Extreme weather events, especially flooding, have been on the increase worldwide.Reference Alderman, Turner and Tong1 In October 2019, Typhoon Hagibis struck Japan. Excessive rainfall resulted in levees being breached in 128 sections of 71 rivers throughout the country, with approximately 100 people losing their lives, mostly through drowning.
A 46-year-old male presented to our hospital in Iwaki City, Fukushima, with swelling and redness in his right foot (Figure 1a) 3 days after Typhoon Hagibis struck Fukushima. His home was not located in a flood-prone area, but the typhoon caused a lot of water, vegetation, and rubble to accumulate around his house. On examination during the initial presentation, he had a wound, which he reported was a result of a metal nail on his right foot (see Figure 1b). The injury had been caused by contact with a strut sticking out from an old fence block (see Figure 1c). He was wearing running shoes when the injury occurred (see Figure 1d). He attended an emergency room at another hospital immediately after being injured. He was unable to recall whether he had previously received a tetanus vaccination, and the attending physician washed the wound with water, prescribed cefaclor, but did not administer a tetanus vaccination. During 2 days of antibiotic treatment, the patient’s injured foot gradually became swollen and red, which led him to visit our hospital.
He was admitted for cellulitis in his injured foot, and intravenous antibiotics (cefazolin 1 g per 8 hours) and a tetanus vaccination and human anti-tetanus immunoglobulin were administered the same day. The foot X-ray did not show apparent signs of osteomyelitis. Because the patient’s infection was limited to the wound and its surrounding area when he initially consulted our department, and the patient had already begun a course of antibiotics, we judged that his condition did not necessitate microbial culture examination of the wound. His injury responded to treatment, and he was discharged on the sixth day after admission.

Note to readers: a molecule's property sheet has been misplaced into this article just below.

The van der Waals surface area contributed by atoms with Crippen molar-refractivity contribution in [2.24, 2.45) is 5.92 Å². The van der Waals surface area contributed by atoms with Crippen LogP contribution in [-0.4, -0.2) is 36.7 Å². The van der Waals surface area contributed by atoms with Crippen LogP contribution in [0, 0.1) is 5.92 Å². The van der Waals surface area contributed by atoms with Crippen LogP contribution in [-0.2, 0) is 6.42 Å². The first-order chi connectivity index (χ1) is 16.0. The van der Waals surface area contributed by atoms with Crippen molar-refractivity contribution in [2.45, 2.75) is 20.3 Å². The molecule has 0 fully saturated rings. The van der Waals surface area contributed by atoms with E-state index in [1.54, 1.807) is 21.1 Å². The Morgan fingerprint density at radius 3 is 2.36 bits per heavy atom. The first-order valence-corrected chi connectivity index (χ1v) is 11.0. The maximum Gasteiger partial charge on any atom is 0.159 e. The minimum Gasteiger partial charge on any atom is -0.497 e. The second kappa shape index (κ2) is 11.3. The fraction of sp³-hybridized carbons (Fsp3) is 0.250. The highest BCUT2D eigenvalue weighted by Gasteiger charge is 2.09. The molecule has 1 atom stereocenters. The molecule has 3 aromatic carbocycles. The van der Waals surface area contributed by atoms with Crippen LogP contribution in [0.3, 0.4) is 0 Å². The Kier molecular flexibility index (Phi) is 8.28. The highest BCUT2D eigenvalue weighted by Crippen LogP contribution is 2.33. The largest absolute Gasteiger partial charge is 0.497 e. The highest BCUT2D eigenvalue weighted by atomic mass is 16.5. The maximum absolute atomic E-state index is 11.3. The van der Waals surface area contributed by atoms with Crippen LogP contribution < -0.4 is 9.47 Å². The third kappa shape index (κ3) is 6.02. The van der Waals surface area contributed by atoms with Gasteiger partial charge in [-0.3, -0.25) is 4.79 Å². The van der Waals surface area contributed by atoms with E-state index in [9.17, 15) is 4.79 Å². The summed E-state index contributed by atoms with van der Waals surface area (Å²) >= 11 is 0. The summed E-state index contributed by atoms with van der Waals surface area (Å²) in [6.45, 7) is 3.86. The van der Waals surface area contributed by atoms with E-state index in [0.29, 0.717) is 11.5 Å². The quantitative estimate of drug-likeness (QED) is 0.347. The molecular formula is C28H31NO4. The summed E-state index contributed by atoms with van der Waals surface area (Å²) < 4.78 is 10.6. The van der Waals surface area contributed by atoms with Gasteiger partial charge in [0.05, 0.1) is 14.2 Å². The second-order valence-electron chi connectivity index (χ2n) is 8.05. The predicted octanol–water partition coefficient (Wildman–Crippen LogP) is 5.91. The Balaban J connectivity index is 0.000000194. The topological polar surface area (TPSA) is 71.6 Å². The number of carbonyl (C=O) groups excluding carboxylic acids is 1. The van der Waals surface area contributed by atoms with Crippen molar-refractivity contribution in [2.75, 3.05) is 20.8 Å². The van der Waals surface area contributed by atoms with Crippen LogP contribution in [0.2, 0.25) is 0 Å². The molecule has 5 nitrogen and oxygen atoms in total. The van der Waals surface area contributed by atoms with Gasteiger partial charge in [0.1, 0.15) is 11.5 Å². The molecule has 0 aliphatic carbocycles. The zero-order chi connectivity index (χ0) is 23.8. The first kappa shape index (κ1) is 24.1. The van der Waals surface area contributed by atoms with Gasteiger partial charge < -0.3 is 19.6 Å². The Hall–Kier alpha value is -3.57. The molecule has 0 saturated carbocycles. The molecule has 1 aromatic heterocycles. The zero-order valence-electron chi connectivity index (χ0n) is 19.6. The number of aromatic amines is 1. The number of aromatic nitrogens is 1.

This case highlights the importance of using proper clothing and equipment when clearing up after natural disasters.Reference Alderman, Turner and Tong1,Reference Morita, Tsubokura and Tanimoto2 Wounds from exposed nails and other sharp objects or surfaces can be difficult to cleanse and can easily become infected. This case emphasizes that the use of appropriate protective footwear and clothing can prevent accidents, potentially injury and subsequent infections.
It is notable that the patient failed to receive a tetanus vaccination during his visit for emergency medical help. Tetanus is an acute, vaccine-preventable infectious disease, arising through infection with spores of Clostridium tetani, a common soil-dwelling bacterium, with the infection frequently occurring in minor and/or clean wounds.3 The incidence of tetanus is low in resource-rich settings.Reference Sexton4 Nevertheless, more than 2000 cases were observed in the United States in 2016,Reference Liang, Tiwari and Moro5 and approximately 100 cases of tetanus occur annually in Japan.3 Consequently, its risk should not be underestimated. Although the survival rate from the disease is now more than 90%, tetanus cases are known to increase after natural disasters. It has been suggested that tetanus vaccination should routinely be given to patients with wounds in cases where they cannot recall whether their tetanus vaccinations are complete and up to date.Reference Hibberd, Weller and Sullivan6